HYEs thus allow for a utility function that accounts for interactions between quality, time, and order, but have the obvious disadvantage that only a small proportion of the infinite number of possible profiles could ever be valued. (For a discussion, see Brazier, Ratcliffe, et al., 2017, pp. 40–43.) ↩︎

  42. One possible response is to revert to cost-benefit analysis (CBA), which puts both costs and outcomes in monetary terms. This can value benefits, including HALYs, using a human capital approach (lost future earnings), revealed preferences (how much people in fact pay for the benefit in the market), or contingent valuation (how much they are hypothetically willing to pay to avoid a problem, or willing to accept to experience it). It is considered the theoretically preferable approach by welfarists, because it can in principle be used across all sectors to achieve allocative efficiency. However, it’s difficult to operationalize in healthcare for several reasons, e.g.:

    • Lost earnings do not account for all harms from ill health (which rules out the human capital approach).

    • There is no market in many health “goods,” especially in countries with a national health service (which poses challenges for revealed preferences).

    • Like other stated preference methods, WTP studies are difficult to frame in a way that captures both health and non-health effects without creating focusing effects (drawing attention to certain aspects of life) or double counting (e.g., valuing income changes as both costs and benefits).

    • Using all three approaches, the value of benefits vary widely according to income/​wealth, which has major equity implications (e.g., treatment for conditions that disproportionately affect poor people are likely to seem less cost-effective), although there are ways of adjusting for this.

    • They are unpopular amongst important stakeholders, such as clinicians and the general public, who are instinctively resistant to putting a monetary value on life and health—particularly when it varies according to ability to pay.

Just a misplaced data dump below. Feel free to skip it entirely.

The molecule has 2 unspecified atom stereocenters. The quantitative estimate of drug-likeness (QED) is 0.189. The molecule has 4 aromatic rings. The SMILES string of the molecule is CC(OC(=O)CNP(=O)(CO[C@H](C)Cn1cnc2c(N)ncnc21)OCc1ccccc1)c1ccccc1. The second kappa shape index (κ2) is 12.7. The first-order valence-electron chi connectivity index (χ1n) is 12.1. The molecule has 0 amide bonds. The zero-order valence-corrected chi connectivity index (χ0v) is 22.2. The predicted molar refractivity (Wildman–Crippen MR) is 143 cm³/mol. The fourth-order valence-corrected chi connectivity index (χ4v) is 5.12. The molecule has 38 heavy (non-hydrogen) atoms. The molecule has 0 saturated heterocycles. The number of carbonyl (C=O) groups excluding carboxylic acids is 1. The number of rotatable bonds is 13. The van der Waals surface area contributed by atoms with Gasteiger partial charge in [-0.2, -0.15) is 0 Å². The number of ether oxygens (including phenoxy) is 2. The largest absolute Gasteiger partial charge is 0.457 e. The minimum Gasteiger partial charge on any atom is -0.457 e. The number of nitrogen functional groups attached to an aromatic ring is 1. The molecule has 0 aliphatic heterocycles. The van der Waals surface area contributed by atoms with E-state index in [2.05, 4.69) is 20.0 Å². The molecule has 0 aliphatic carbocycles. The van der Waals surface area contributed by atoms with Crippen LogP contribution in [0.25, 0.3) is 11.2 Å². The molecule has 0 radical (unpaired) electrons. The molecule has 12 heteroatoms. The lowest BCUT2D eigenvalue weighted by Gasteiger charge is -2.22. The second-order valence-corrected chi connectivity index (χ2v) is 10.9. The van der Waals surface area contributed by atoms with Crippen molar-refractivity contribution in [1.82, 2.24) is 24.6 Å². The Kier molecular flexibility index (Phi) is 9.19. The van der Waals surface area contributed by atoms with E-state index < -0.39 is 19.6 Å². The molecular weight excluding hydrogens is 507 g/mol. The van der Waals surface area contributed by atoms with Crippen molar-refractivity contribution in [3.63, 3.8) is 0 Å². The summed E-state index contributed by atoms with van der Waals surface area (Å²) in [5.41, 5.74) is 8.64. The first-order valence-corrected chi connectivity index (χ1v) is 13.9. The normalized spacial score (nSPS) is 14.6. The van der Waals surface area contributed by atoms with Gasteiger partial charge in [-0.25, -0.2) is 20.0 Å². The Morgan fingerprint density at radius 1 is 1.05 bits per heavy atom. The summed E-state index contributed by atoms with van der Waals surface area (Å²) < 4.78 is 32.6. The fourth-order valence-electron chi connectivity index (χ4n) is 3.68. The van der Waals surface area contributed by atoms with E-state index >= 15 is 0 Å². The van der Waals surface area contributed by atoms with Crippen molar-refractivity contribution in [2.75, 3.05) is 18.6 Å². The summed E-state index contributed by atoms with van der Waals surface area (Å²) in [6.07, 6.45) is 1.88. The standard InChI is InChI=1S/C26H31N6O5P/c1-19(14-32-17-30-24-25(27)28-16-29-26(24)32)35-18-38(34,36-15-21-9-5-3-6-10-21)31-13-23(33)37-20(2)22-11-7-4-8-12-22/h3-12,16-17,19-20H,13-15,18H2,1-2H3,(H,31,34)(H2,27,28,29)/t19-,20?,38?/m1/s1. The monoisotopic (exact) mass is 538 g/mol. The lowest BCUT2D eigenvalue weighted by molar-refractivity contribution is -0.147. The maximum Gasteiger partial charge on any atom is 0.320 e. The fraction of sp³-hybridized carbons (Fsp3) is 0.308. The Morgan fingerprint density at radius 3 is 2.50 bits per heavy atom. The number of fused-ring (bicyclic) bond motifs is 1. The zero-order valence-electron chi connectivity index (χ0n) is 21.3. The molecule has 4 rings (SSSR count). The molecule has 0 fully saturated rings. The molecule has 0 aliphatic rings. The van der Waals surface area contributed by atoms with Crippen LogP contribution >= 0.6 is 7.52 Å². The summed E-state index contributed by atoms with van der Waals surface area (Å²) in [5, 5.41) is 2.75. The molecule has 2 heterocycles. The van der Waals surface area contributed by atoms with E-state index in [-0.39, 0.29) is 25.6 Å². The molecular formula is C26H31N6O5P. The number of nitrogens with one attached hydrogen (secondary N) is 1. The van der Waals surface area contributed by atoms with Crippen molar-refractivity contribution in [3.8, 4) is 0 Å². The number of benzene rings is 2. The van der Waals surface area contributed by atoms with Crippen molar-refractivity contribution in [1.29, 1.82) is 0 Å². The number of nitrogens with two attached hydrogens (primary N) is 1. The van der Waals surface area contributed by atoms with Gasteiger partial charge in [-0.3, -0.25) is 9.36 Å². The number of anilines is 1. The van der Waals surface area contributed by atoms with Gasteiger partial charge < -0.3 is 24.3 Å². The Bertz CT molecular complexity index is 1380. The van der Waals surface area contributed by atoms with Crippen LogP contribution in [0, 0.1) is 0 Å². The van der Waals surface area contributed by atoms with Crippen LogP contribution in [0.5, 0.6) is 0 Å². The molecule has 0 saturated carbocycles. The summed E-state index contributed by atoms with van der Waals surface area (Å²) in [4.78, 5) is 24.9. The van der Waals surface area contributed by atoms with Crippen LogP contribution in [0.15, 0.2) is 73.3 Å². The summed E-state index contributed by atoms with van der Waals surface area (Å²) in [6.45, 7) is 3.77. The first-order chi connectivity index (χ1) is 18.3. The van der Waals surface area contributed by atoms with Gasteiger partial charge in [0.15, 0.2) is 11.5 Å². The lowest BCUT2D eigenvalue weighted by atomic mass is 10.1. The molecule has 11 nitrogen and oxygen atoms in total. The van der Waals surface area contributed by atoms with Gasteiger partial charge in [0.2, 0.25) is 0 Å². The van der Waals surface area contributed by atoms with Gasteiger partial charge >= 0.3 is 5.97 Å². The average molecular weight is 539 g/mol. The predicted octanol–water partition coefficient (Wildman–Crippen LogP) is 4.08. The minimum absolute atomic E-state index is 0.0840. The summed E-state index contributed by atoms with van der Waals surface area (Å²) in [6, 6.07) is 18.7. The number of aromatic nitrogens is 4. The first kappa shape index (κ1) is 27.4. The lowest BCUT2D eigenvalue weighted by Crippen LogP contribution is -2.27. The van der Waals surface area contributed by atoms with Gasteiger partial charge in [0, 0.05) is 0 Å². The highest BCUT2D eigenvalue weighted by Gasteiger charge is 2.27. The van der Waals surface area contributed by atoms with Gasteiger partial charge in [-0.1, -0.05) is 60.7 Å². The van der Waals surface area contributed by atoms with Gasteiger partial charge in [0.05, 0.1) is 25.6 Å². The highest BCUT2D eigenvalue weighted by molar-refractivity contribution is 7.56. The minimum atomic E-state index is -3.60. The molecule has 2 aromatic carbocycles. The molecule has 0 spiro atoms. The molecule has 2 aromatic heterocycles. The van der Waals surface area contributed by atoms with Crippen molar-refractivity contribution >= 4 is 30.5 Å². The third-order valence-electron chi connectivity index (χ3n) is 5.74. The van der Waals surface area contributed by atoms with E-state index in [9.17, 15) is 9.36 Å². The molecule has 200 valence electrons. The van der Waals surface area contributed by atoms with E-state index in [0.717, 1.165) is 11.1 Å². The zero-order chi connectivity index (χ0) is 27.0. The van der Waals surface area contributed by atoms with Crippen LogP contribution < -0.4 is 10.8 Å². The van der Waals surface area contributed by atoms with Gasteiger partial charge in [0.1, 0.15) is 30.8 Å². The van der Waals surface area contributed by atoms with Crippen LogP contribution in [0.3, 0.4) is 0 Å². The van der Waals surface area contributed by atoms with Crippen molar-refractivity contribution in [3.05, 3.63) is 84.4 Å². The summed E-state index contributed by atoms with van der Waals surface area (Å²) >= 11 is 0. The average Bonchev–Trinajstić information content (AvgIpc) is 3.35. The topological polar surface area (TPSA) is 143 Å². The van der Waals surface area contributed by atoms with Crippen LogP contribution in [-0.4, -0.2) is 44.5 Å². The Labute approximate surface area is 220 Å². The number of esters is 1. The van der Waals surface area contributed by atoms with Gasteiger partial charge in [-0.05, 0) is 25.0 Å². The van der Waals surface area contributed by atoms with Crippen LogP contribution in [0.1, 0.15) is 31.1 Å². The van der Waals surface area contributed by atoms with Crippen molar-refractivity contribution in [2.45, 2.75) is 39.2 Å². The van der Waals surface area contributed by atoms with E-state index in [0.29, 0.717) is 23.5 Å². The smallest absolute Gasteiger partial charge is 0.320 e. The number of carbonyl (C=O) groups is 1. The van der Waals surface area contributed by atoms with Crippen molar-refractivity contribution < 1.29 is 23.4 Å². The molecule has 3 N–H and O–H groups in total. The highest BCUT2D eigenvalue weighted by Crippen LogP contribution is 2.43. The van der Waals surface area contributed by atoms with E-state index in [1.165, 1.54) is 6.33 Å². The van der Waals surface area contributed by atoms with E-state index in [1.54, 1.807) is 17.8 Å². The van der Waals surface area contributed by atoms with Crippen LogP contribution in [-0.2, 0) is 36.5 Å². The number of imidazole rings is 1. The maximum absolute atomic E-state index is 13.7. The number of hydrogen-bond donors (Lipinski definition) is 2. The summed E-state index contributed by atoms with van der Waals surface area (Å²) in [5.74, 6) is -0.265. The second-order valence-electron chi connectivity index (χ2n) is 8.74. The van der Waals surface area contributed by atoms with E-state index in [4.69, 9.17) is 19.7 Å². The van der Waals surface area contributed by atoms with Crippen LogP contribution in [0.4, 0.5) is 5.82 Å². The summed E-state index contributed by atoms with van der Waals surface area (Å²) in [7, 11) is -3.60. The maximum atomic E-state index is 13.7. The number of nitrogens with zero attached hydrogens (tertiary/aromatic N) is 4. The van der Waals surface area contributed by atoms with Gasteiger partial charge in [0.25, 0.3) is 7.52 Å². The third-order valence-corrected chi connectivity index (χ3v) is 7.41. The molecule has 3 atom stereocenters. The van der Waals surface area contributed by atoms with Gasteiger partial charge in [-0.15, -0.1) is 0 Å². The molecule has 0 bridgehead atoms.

Interest in CBA in healthcare has risen in recent years, including for use in LMICs (Culyer & Chalkidou, 2019). But for now it does not seem to be a viable path to truly welfarist economic evaluation. (See Drummond et al., 2015, ch. 6, for a discussion.) ↩︎

  43. In other words, it’s better to give one person five QALYs than 50 people 0.1 QALY. ↩︎

  44. A systematic review (Gu et al.,2015) suggests that some but not all of these are at least weakly supported by public opinion:

    While there is heterogeneity, results suggest the young are favoured over the old, the more severely ill are favoured over the less severely ill, and people with self-induced illness or high socioeconomic status tend to receive lower priority. In those studies that considered health gain, larger gain is universally preferred, but at a diminishing rate. Evidence from the small number of studies that explored preferences over different components of health gain suggests life extension is favoured over quality of life enhancement; however this may be reversed at the end of life. The majority of studies that investigated end of life care found weak/​no support for providing a premium for such care. The review highlights considerable heterogeneity in both methods and results. Further methodological work is needed to achieve the goal of deriving robust distributional weights for use in health care priority setting. ↩︎